The Galaxy in Comics is a deep dive into the events and themes of one recent Star Wars comic. In this installment, StarWars.com checks out Doctor Aphra Annual #2.
Spoiler warning: This story contains details and plot points from Doctor Aphra Annual #4.
In the first Doctor Aphra Annual released last year, our favorite morally-questionable archaeologist was a secondary player in Black Krrsantan’s story, as we learned more about his history and what makes the Wookiee tick. Doctor Aphra Annual #2 by Si Spurrier and Caspar Wijingaard, published earlier this month, follows married monster-hunting team Winloss and Nokk as they embark upon a mission for Aphra to capture “an enormous deadly monster” for her very rich employer — or at least that’s what they think the job is. Things are never that straightforward when the not-so-good doctor is involved, and if they are, something inevitably goes very wrong. Unfortunately, poor Winloss and Nokk think it’s just another assignment that’ll earn them a bunch of credits. (For those new to the realm of comics, you may be wondering what an “Annual” actually is. Essentially, it’s an oversized issue of an ongoing series, usually published once a year, with a standalone story that can be read and understood by new readers, while still adding to the series’ mythos. Sometimes, characters or plot lines introduced in the Annual will come into play in the comic’s main story further down the line.)
Over the course of Doctor Aphra Annual #2, readers get to know our monster chasers fairly well. Nokk is a Trandoshan exiled from her clan but still a hunter, and Winloss is her human husband who wears a very bulky spider-leg rig. He also often tells Nokk how much he loves her. Star Wars doesn’t regularly show us interspecies relationships and when they do, they tend to be between humans and near-human or humanoid looking species. A lizard/human romance is a little out of the norm. That said, the partnership between Nokk and Winloss transcends their different species and their banter could (for the most part) be that of any other old married couple in the galaxy far, far away. Their marriage as depicted here helps make the galaxy feel more real, as it seems entirely logical that there would be couples like them out there.
While we usually see Trandoshans portrayed as villains with a firm “Wookiees are prey, not friends” stance, Nokk defies that stereotype completely. She was excommunicated from her clan and her sisters were drowned, all because she refused to skin a newborn Wookiee. By human standards, that’s a pretty horrific thing to ask of someone. But for Trandoshans…perhaps not so much. However, she still feels distinctly non-human, especially with her descriptive terms for Aphra including “milk-drinker” and “scrawny warmblood.” It can be narrow line to walk between making a character feel familiar to us and yet still alien, but Spurrier manages it nicely. It’s lovely to see another side of the species that has often been a bit one note in the past. Everyone should learn from Nokk’s words to live by: We come to glory the right way or not at all.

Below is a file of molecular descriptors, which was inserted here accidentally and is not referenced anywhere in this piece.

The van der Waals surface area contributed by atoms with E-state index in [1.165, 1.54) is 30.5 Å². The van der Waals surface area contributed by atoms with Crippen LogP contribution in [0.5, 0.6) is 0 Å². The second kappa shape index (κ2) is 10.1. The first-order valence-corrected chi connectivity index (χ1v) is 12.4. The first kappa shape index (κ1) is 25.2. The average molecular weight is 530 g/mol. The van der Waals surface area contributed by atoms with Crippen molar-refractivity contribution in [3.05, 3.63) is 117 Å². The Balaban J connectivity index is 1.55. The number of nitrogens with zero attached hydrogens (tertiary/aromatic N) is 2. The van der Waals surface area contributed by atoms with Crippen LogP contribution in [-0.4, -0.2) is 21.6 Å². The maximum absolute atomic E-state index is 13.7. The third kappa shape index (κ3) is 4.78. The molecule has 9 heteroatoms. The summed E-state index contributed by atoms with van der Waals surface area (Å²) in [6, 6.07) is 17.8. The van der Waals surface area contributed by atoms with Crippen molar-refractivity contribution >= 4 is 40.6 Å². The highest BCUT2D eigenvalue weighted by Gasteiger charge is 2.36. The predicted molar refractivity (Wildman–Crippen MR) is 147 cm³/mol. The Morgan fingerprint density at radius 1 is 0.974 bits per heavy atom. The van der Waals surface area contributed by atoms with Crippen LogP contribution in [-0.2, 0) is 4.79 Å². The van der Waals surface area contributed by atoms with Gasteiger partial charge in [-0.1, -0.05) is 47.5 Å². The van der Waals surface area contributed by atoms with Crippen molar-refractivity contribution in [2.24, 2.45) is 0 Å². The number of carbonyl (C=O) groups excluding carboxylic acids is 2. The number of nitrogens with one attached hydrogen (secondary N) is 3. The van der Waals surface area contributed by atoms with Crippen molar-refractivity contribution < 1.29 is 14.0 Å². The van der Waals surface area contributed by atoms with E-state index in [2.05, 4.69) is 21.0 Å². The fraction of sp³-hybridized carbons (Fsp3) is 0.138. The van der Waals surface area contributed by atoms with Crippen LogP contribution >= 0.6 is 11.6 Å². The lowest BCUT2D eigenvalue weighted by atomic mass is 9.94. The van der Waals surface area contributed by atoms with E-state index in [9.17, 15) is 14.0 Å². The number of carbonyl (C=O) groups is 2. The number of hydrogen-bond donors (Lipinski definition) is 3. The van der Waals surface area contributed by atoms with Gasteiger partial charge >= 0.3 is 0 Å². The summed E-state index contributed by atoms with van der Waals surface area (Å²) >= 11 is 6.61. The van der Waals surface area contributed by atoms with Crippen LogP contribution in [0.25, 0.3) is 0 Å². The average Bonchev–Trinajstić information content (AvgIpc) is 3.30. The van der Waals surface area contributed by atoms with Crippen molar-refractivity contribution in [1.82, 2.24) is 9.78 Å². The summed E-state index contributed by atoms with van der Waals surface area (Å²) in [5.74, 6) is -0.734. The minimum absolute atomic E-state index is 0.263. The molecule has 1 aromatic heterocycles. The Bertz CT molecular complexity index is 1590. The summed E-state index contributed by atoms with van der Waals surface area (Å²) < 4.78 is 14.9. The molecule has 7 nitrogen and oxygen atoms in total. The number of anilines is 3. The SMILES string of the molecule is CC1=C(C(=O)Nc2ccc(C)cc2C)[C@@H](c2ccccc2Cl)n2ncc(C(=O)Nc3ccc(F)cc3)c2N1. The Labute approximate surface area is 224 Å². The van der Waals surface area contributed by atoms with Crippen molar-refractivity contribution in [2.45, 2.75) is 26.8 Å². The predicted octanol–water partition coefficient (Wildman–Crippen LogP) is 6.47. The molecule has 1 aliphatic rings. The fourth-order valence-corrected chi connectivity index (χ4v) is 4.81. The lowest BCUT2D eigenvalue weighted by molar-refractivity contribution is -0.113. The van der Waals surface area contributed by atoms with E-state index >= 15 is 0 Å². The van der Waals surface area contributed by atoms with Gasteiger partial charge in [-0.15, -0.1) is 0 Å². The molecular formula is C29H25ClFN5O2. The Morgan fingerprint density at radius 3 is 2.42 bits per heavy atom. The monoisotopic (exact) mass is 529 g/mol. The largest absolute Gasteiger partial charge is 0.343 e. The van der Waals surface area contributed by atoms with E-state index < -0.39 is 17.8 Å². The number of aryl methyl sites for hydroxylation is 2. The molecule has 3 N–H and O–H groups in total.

Of course, it’s not all about these two lovebirds. After all, Doctor Aphra’s name is on the front of the book. As per usual, Aphra is less than an upstanding citizen here. Sometimes, it seems as if she’s incapable to telling the complete truth and always has to add a twist. Once it’s revealed the job was a sham, Aphra tells the monster hunters that “Any archaeologist woulda done the same” and she even seems to believe it. (Sorry, Aphra, but most archaeologists would not have done the same.) Spurrier says this story takes place prior to Triple Zero’s revelation in the “Remastered” arc that he wanted her to realize she’s more like him than she’d previously been willing to accept, but it’s certainly a prime example of precisely that sort of behavior. In Doctor Aphra #19, her response to the murder droid’s declaration was, “N-no. No! I’m not sick! I just… I get things wrong. I’m selfish. I… I use people but… I don’t expect to sleep well. Ever.” Instead of just hiring someone to do the actual job she needs done, she hires someone for a different yet sort-of-related job who she knows she can manipulate into doing what she wants — and then blasts away without paying once they save her hide.
This is at least the second team Aphra’s sent into the mystic tunnel, supposedly after the monster guardian for her client. She knows what traps and horrors await Nokk and Winloss, yet doesn’t warn them until the last minute, which is probably not the most efficient way to impart knowledge upon someone. It’s likely not something done out of malice, but rather because the Aphra Method is to wing it at all times without really thinking about how it might affect other people. She’s not necessarily a horrible person on par with the likes of Palpatine or Snoke. Her priorities just happen to always have her as number one. Perhaps this is one of the moments she thinks about when Triple Zero drops his bombshell.
A perfect jumping on point for new readers, Doctor Aphra Annual #2 lets Aphra be a secondary character in her own comic; we see her as others in the galaxy might, while also continuing to broaden the Star Wars universe. And let’s hope we see more of Nokk and Winloss.
For more on Doctor Aphra, check out:
- StarWars.com’s reader’s guide to Doctor Aphra
- StarWars.com’s interview with co-creator Kieron Gillen and Doctor Aphra series co-writer Si Spurrier
- Artist Kev Walker’s commentary on Doctor Aphra #2
- Some of the galaxy’s greatest Doctor Aphra cosplayers
Bria LaVorgna is a writer who doesn’t remember a time when she didn’t love Star Wars. She also really loves Alderaan, Doctor Aphra, and Inferno Squad. You can follow her on Twitter @chaosbria.